Repeating a bone mineral density (BMD) scan up to eight years after an initial scan appears to provide little additional benefit for predicting fractures among older postmenopausal women, says a recent article in an American Medical Association journal titled Archives of Internal Medicine.
BMD, as measured through a method known as dual-energy X-ray absorptiometry, helps physicians predict fractures and has become the preferred method for doing osteoporosis screening, according to background information in the article. Current guidelines recommend screening all women for osteoporosis at age 65 using BMD measurements. Little evidence, however, supports the use of repeat BMD testing for evaluating fracture risk, although such additional tests are performed commonly in clinical practice.
Dr. Teresa A. Hillier, of Kaiser Permanente Northwest/Hawaii, in Portland, and colleagues measured total hip BMD in more than 4,100 older women, with an average age of 72, in a study of osteoporotic fractures between 1989 and 1990 and again an average of eight years later. The researchers calculated the rate of change in BMD and followed the women for an average of five years after the repeat BMD to see which women developed fractures. Participants were contacted by postcard every four months, and fractures were verified through radiology reports and X-ray films.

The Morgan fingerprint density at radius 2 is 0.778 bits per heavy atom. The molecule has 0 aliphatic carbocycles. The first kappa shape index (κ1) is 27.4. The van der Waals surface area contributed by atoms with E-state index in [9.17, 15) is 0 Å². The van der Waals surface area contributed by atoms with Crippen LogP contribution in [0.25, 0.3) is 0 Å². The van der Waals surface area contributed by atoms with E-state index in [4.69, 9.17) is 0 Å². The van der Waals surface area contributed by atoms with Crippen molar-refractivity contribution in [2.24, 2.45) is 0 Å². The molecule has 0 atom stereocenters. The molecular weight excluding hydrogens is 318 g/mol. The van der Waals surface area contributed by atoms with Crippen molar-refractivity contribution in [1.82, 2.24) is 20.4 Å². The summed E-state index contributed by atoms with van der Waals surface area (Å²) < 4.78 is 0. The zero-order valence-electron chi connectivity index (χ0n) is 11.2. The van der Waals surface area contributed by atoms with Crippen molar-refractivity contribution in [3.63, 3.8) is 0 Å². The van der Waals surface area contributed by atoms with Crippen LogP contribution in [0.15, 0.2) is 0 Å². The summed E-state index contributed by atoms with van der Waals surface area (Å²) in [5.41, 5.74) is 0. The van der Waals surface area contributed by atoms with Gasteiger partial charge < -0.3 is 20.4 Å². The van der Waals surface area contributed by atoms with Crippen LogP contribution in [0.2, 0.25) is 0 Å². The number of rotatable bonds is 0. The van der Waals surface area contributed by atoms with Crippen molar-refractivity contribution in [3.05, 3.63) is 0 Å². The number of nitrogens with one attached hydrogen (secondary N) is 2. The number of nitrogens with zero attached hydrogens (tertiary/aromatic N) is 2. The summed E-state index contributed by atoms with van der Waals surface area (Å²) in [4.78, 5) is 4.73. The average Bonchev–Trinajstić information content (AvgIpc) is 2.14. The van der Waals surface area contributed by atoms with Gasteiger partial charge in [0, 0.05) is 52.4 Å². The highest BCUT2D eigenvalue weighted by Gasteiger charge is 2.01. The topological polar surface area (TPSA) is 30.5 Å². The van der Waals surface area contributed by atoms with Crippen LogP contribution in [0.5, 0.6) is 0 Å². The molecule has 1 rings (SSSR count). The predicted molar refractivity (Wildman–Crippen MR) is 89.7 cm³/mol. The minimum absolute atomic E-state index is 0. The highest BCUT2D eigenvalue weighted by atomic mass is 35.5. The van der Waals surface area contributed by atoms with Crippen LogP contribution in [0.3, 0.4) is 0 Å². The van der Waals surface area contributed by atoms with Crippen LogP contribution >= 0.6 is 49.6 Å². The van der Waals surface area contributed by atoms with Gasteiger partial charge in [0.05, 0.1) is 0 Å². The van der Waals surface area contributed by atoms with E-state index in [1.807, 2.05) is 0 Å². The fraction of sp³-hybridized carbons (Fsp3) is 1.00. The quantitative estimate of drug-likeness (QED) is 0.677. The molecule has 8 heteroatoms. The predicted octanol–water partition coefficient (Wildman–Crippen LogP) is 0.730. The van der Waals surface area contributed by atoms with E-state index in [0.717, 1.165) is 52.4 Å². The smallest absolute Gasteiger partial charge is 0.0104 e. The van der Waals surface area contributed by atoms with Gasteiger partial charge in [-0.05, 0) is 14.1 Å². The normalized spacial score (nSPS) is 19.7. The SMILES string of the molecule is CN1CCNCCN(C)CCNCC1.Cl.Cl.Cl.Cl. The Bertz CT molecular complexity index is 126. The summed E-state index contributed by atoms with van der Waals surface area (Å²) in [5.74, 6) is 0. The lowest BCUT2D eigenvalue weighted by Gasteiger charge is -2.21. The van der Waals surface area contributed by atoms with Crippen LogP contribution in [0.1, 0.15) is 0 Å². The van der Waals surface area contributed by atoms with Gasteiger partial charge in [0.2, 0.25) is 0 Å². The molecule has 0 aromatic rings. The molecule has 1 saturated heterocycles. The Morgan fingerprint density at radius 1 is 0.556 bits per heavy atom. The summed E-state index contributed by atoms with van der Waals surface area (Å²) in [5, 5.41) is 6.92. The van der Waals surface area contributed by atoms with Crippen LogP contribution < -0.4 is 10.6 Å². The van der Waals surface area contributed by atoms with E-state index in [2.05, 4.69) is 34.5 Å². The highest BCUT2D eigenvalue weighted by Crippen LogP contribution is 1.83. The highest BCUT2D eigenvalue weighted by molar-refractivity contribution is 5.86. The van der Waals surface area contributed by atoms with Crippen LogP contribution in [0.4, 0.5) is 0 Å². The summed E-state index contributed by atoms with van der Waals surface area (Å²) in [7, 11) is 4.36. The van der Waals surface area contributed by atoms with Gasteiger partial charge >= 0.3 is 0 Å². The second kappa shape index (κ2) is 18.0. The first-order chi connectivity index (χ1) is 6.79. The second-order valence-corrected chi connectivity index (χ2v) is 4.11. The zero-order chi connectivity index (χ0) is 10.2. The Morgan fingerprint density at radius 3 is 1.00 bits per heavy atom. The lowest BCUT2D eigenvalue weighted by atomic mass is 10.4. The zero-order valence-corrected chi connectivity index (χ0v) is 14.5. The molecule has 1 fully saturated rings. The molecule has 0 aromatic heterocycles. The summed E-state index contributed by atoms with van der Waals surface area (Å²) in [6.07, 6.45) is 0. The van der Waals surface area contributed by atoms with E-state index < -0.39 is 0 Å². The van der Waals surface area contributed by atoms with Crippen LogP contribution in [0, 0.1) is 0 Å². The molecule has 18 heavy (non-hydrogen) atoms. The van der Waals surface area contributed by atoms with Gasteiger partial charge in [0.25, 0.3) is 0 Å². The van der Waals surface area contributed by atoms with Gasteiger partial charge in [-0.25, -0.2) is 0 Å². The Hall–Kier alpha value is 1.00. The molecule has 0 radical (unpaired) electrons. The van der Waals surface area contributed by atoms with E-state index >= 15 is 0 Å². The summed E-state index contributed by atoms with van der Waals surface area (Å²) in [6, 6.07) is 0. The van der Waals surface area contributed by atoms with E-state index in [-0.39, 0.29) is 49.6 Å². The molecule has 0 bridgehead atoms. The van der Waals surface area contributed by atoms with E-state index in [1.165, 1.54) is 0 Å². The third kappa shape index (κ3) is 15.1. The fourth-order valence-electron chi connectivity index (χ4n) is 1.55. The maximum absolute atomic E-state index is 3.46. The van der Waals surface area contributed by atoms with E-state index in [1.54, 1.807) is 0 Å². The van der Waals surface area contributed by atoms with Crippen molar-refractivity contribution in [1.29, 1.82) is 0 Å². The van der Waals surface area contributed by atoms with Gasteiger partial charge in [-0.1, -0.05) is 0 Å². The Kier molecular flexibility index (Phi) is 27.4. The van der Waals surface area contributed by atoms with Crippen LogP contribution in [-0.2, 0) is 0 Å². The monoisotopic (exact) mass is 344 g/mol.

During the follow-up period, 877 women had a non-traumatic, non-spine fracture, including 275 hip fractures, and 340 women developed a spine fracture. On average, the womens initial BMD measurements were low, compared with those of young women, but not in a range suggesting the onset of osteoporosis. The group lost an average of 0.59 percent of their bone mass per year between examinations.
In each of the four BMD models (initial BMD, repeat BMD, change in BMD between the two examinations, and initial BMD plus change in BMD), BMD was a significant predictor of incident non-spine and hip fracture risk, and was associated with spine fractures in which the diagnosis is made based on vertebral shape, the authors write.
In the study, we did not find any improvement in the overall predictive value in a second measure of BMD, obtained a mean [average] of eight years later, in prediction of hip, spine or overall non-spine fracture risk, they say. In other words, the initial BMD was highly, and similarly, predictive of fracture risk in our population.
Despite these findings, a repeat BMD measurement still might be useful in some women, including those with clinical factors that contribute to rapid bone loss and younger women in early menopause.
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